The plaintiffs claim that the fall was caused by the negligence of Chaulk and its ambulance attendants and by Ferno's negligence and breach of implied warranty in the design, manufacture, and sale of the stretcher. In a third-party complaint, Chaulk and the ambulance attendants seek indemnification and contribution from Ferno in the event they are liable to the plaintiffs.

Discovery disclosed that Chaulk was unable to find the stretcher used to transport Kippenhan and could not identify its serial number. Chaulk could only identify it as a particular model of Ferno stretcher. Over several decades Ferno has made substantial changes in the particular stretcher model involved. There is no evidence that Chaulk lost the stretcher intentionally.

This appeal concerns the propriety of a Superior Court judge's allowance of Ferno's motion for summary judgment against all other parties, based on Chaulk's loss, that is its spoliation, of the stretcher. The judge determined that, because Chaulk lost the stretcher, the testimony of the ambulance attendants concerning the stretcher's condition prior to the accident should be excluded. The judge granted summary judgment against Chaulk because, in the absence of that testimony, Chaulk could not prove that the stretcher had been properly handled after leaving Ferno's control. See Coyne v. John S. Tilley Co., 368 Mass. 230 , 237 (1975).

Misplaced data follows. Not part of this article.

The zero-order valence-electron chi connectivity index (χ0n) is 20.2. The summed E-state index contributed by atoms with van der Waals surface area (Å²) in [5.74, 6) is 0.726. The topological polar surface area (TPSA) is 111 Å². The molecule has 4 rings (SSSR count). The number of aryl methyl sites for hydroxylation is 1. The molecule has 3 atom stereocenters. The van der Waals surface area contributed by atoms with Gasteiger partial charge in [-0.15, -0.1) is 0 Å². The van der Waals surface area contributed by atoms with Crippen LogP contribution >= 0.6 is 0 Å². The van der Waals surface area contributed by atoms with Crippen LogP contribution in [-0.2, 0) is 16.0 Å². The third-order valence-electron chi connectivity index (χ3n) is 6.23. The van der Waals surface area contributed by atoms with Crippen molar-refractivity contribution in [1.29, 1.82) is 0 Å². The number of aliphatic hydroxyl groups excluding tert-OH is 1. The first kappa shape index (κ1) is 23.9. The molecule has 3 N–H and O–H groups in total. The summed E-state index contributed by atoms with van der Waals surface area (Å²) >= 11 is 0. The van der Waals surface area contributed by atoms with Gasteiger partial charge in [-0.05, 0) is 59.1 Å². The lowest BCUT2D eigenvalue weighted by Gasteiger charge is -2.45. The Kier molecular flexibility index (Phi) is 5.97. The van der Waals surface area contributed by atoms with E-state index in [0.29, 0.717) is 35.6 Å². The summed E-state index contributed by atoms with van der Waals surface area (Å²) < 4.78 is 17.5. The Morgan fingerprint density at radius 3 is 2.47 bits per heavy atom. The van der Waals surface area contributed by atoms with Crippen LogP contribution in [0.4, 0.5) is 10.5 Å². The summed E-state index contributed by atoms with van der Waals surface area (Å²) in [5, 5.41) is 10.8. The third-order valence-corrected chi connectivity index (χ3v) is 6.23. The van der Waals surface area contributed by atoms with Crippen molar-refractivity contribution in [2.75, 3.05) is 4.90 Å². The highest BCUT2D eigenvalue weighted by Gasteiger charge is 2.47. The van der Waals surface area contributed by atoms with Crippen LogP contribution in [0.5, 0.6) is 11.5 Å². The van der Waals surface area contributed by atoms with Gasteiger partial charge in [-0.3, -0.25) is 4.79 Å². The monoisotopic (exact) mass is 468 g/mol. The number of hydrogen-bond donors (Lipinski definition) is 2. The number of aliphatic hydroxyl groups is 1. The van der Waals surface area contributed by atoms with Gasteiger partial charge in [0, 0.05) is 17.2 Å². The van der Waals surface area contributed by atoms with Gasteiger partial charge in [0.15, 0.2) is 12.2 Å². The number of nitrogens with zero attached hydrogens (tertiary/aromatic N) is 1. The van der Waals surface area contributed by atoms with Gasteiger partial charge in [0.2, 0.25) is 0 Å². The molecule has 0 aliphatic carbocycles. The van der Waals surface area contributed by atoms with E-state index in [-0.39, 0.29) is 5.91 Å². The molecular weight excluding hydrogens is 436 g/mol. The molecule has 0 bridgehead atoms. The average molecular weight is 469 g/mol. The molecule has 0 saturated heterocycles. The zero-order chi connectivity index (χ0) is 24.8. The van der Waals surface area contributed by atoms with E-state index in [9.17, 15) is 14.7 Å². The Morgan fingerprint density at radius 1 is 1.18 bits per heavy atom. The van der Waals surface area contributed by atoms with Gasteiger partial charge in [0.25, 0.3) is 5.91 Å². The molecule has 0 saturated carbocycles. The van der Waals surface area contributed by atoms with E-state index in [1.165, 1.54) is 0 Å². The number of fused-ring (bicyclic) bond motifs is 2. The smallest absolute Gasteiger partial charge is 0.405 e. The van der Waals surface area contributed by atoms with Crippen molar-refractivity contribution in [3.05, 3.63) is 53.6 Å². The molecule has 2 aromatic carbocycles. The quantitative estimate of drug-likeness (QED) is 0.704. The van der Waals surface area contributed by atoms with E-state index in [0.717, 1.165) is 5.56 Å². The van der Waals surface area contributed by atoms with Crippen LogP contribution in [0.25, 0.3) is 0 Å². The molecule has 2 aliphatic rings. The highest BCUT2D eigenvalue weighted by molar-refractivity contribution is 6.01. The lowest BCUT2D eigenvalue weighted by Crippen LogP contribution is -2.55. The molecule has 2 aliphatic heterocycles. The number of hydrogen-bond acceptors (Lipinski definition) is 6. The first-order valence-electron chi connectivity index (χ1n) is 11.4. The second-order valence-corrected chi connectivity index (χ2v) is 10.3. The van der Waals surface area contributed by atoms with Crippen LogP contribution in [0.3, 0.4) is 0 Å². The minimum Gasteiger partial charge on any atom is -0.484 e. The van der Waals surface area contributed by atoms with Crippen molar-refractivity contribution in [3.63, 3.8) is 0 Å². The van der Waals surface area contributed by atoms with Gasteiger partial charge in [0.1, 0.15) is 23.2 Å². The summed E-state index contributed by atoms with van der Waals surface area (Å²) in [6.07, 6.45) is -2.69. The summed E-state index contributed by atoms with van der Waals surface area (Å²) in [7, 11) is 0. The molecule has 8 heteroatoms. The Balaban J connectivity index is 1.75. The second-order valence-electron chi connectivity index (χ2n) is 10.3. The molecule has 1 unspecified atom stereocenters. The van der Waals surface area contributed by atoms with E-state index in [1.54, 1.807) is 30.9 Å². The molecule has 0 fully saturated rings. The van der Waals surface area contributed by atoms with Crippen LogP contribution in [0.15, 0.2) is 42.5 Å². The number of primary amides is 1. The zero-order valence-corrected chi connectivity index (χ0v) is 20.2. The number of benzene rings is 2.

The judge's ruling did not explicitly state whether the order excluding evidence applied only to Chaulk or whether the restriction also applied to the claims of the plaintiffs and of the ambulance attendants. Neither of these parties had participated in the proceedings that led to the order excluding testimony

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concerning the preaccident condition of the stretcher. When the plaintiffs and the ambulance attendants sought clarification concerning the scope of the order, the judge ruled that the testimony "as to the pre-accident condition of the stretcher is excluded for all purposes." The Kippenhans, Chaulk, and the ambulance attendants have appealed from the entry of summary judgment in favor of Ferno on all their claims against it. We transferred the appeals here on our own motion.